Friday, August 15, 2008

warrior ant press: summer reading list

We've slowed down with the posting and have been reading. Here's a few of what's been flying off the shelves the last few months at the worldwide anthill headquarters of warrior ant press.

Arkansas by John Brandon, McSweeney's Rectangulars (2008).
It's becoming increasingly difficult to go wrong with anything McSweeney's publishes these days; they continue to set the bar with strong fiction drawn upon unusual characters with compelling, believable stories. Reading Arkansas was like going home. And it made me a bit sad I didn't chose a life of petty crime instead of the dull day work of a worker ant. When your chance came early in life to be a drug-king pin, did you look the other way? or take the risk? Read this book and see what you missed.

Atmospheric Disturbances by Rivka Galchen, Farrar, Strauss, and Giroux (2008). Who's less stable, the psychiatrist or the patient? the loved, or the lover? If you have trouble figuring out if it's going to rain, sleet, or snow then this book will tell you the secret for success in all matters pertaining to the 500 mb pressure line of your love life.

Brief Encounters with Che Guevara by Ben Fountain, Harper Perennial, 2007. Books that combine a deep love of ornithology and cultural revolution will always have a spot deep in my heart. Find one in yours for this book and you'll be taken to strange places and speak-in-tongues to the natives.

Exit Wounds by Ruta Modan, Drawn and Quarterly, 2007. Upon hearing that your father has been blown up by a suicide bomber, you begin a search for your real identity that leads to love. Or it's beginnings. This can only happen in real life or a comix novel set in Israel.

Here they Come by Yannick Murphy, McSwenney's Rectangulars, 2006. This book proves that if the hot dog vendor on the corner of 3rd and Broadway could write fiction it'd be a helluva story and one you wouldn't want to miss. I'll have a pretzel with that order, heavy on the salt and mustard, and don't forget the grilled onions and peppers on the 'brat.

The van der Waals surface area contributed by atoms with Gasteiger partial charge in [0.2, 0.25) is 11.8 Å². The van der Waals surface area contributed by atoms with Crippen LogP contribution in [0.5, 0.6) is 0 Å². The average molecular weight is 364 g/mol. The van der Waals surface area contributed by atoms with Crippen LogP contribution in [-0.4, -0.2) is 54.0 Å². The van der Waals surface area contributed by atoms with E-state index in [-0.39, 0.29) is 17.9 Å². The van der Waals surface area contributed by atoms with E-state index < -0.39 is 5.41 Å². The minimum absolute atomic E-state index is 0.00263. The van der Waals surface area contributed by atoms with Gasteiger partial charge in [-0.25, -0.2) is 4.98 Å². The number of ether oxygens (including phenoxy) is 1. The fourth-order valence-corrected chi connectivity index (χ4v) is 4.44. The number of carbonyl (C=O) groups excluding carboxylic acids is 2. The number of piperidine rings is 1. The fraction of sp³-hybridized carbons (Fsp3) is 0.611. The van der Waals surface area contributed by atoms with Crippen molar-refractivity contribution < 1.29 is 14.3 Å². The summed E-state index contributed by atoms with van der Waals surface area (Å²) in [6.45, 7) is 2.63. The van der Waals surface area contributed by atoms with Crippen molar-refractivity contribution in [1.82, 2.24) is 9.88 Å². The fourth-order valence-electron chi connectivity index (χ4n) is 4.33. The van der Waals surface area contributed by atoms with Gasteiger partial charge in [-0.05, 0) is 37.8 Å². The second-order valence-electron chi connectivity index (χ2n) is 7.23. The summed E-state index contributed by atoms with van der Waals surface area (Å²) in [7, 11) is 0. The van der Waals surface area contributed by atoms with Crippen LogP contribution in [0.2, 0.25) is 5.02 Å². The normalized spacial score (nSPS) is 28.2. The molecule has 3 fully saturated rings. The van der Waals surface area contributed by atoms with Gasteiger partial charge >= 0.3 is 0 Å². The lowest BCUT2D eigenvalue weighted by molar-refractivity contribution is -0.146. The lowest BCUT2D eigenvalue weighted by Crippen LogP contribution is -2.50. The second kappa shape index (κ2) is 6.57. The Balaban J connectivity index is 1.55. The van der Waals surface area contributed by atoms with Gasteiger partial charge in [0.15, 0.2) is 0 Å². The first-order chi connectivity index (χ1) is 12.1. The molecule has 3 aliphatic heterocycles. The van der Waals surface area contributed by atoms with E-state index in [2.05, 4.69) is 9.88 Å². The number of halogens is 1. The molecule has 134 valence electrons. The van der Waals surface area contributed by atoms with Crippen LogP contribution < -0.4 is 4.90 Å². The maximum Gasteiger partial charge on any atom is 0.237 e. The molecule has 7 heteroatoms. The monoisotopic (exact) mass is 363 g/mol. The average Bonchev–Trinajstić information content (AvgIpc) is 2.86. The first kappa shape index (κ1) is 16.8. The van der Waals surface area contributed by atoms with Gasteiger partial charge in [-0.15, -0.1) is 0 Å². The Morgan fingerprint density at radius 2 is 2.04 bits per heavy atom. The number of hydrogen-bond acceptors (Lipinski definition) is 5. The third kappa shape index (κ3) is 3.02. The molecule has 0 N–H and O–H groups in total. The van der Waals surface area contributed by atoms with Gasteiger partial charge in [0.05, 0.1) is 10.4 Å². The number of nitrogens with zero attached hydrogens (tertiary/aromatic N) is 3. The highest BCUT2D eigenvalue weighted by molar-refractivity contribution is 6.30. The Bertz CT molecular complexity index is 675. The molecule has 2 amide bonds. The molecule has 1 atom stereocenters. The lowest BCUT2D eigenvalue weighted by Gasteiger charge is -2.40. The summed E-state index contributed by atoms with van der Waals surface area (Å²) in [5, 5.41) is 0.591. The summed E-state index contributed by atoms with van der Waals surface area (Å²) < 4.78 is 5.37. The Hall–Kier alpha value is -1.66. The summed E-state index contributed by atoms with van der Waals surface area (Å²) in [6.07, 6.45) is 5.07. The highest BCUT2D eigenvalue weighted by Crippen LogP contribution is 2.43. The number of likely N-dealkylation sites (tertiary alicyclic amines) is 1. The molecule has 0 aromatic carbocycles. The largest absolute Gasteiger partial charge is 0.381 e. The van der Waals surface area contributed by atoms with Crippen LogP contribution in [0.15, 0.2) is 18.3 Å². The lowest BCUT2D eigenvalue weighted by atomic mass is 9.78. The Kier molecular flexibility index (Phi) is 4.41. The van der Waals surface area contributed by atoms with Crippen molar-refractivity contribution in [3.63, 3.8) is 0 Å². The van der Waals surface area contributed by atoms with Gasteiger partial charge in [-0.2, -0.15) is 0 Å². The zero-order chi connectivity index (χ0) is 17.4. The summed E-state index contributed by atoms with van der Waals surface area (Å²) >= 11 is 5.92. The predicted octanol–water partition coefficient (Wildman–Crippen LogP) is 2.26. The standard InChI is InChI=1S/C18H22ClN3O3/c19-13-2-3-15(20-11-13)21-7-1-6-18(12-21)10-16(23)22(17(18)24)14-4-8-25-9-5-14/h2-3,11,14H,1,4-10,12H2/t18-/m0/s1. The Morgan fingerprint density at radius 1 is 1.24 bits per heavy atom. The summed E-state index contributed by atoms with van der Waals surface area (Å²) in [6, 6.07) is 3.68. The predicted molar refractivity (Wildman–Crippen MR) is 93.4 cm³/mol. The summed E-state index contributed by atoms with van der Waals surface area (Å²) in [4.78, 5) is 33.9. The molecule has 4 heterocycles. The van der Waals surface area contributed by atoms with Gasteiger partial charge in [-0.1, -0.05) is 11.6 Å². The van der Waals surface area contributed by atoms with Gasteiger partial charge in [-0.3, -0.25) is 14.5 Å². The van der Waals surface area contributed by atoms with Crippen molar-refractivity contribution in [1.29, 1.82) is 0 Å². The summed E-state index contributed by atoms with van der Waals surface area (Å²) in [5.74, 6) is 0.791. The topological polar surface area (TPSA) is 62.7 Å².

The Elegance of the Hedgehog by Muriel Brabury, Europa Editions (2008). A precocious 12-year old with a death wish meets a dowdy concierge with a secret, scholary life. Then a wealthy Japanese businessman comes knocking and everyone discusses the meaning of life over afternoon tea. This book is a madeleine.

The Life of Edgar Sawtelle by Harper Collins (2008)
This book lived up to all the hype, not that I saw much beyond the jacket blurb on my advance reader copy. Stephen King sure liked it! The writing is so on target that one scene in the book had me crying, and I can't remember the last time that has happened (with a book). This book could have been subtitled, The Breed is out There. I suggest you start looking for it.

Chourmo: Book 2 and Solea: Book 3 in the Marseilles Jean-Claude Izzo, Europa Editions (2007 and 2008)
Summer isn't summer without some unapologetic, hard-boiled noir the likes of which few can serve like Claude Izzo. James Lee Burke's work comes to mind, but Izzo out maneuvers him when it comes to setting a place, in this case, the dirty backwater neighborhoods of Marseilles and the calanques of the Cote D'Azur. As soon as I closed vol.3 I was scrambling around trying to locate vol.1 so I could relive the mystery.

The Rabbi's Cat 2 by Jonaan Saar, Pantheon Books (2008). And you thought your pet was smart. Can it quote the Quá'ran? make sense of the Torah? then read about a cat who purrs with insights about what it means to be holy, pure, and full of faith; it's certainly no dog that never caught a rabbit.

Hard to Admit and Harder to Escape by Sarah Manguso; How the Water Feels to the Fishes by Dave Eggers; and Minor Robberies by Deb Olin Unferth. Published simultaneously as 100 stories all-in-a-box. McSweeney's Rectangulars (2007). Short fiction redefined. Perfect for the beach, subway, or bath. Or when your attention for the novel novel wanes.

warrior ant press: winter reading list

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